A National League Hockey Club, part of Holcombeians Sports Club

Umpire in Profile: Adrian Hull

Name? Adrian Hull

Age? 41

When did you qualify? 2000

What level have you qualified to? Level 2

What made you start umpiring? The club were short of umpires so quite a few of us did it at the same time, including Amy who got a better theory score than I did.

What level have you played at? Regional with Holcombe’s 3bs

Has umpiring helped you as a player? Initially no, I will call it youthful ignorance but it made me question the umpires more often as I could see what had happened better than them. It cost me quite a few yellow cards. But once I started umpiring regularly, yes massively. You learn how to communicate better on the pitch, you appreciate what the umpire can and can’t reasonably see and you also learn how to make situations benefit you if you know what umpires are looking for. A better understanding of the rules can only help.

How is umpiring personally rewarding? I umpire one league below national league and last season I did my first National League game, as well as this pre-season umpiring our men’s 1XI in a friendly against Wimbledon. Being involved in games like that, which I would never have got close to as a player, is fantastic.  Being able to contribute to a game played at a high skill level and have the players and coaches thank you for helping the game is good to hear.

Aims for your future in umpiring? To reach level 3 and get the NPUA badge.

Hardest part of umpiring? The time it can take up when taking appointed games. Travelling to Ipswich, Norwich, Peterborough for the games means I am gone all day and so can’t play but more importantly I can go a whole Saturday without seeing the girls which can be tough on them, especially now Gaby is also playing.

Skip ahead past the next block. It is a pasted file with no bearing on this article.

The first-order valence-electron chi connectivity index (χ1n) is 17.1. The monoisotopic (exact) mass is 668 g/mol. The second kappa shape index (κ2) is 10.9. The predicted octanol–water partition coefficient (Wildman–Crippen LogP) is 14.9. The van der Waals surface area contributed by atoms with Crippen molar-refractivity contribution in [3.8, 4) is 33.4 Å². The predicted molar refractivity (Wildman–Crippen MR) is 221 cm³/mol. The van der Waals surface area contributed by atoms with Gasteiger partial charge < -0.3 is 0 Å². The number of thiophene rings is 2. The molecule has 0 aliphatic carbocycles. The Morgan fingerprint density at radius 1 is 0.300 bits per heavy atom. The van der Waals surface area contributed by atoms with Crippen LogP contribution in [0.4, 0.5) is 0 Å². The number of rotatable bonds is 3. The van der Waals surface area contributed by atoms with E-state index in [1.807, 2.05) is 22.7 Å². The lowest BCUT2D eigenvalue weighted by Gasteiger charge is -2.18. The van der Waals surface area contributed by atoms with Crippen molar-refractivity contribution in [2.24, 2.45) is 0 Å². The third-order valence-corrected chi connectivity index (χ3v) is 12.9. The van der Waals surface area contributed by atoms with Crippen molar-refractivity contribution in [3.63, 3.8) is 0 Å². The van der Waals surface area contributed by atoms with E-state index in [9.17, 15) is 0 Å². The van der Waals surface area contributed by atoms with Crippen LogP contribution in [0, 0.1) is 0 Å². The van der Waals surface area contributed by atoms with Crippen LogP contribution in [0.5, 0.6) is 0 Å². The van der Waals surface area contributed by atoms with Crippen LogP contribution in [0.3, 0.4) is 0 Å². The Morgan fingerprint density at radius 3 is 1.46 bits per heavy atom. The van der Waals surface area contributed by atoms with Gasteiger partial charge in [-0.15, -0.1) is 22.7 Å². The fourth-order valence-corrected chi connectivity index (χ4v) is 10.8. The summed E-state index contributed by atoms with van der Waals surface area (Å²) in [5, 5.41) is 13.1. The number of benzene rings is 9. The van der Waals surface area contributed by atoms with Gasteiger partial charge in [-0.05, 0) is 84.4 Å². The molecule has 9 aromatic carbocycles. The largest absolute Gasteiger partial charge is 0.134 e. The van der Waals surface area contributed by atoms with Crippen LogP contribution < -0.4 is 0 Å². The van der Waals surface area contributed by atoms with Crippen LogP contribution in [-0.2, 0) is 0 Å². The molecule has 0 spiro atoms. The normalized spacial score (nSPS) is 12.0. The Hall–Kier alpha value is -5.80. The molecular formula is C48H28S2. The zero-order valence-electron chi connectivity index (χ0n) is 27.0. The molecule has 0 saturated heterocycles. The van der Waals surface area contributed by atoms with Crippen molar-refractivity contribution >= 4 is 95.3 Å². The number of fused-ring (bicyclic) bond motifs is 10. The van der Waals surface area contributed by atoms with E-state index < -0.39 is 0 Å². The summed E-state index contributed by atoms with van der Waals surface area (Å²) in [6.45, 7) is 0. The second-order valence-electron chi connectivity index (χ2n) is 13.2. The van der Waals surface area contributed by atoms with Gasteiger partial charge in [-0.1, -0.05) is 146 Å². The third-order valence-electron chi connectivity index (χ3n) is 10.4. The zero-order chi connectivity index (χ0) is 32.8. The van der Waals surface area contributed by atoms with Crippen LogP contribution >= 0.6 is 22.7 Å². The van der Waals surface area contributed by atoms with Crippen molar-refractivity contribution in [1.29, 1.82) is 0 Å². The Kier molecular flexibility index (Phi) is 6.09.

Hardest individual decision to get right? Probably being consistent with the aerial ball. It doesn’t help that the rules around it keep changing! Also, judging a deliberate breaking down of play compared to just a clumsy tackle. At a higher level it is easier to assume everything is deliberate (so taking the decision to make a tackle, not necessarily making a foul on purpose!) but the player in you wants to have some degree of sympathy with the players.

Favourite part of umpiring? Coming off after a challenging game and knowing you have done all you can to keep the players on the pitch and the game flowing. Even if the players have tried not to.

Best coaching advice received? Recently, all about getting to the baseline as early as possible and letting play come at you. It makes it so much easier. But one of the most simple is to smile while you umpire, enjoy it.  If you are talking to players and trying to explain things in a confrontational manner, it makes things worse.  Stay relaxed and smile as you are penalising them and they find it harder to argue. And use the captains, it is their responsibility to control the players. 

Best umpiring experience? When Holcombe hosted the women’s EuroHockey Club Trophy, the Saturday evening had a Holcombe vs. Hockey for Heroes game which I umpired. 500 people watching, a running commentary and some real quality on the pitch. It was great umpiring with an atmosphere like that. Quality-wise, the Holcombe vs. Wimbledon match.

Ever given a red card? Sadly, yes. Two. One was for swearing at me, leading to a 10-minute yellow and then continuing to swear while walking away so it had to be upgraded.  The second was for violent conduct as a player’s stick made contact with the face of a opponent after a bad tackle from that opponent.  Result was a yellow card for the initial challenge, a 10-minute yellow for the reaction from another player and a red for the raised stick. The game could easily have been destroyed at that point, but by taking time to speak to my colleague and make sure the injured party was ok, and then delivering the cards in a controlled manner and explaining it to the captains, the rest of the game was ok!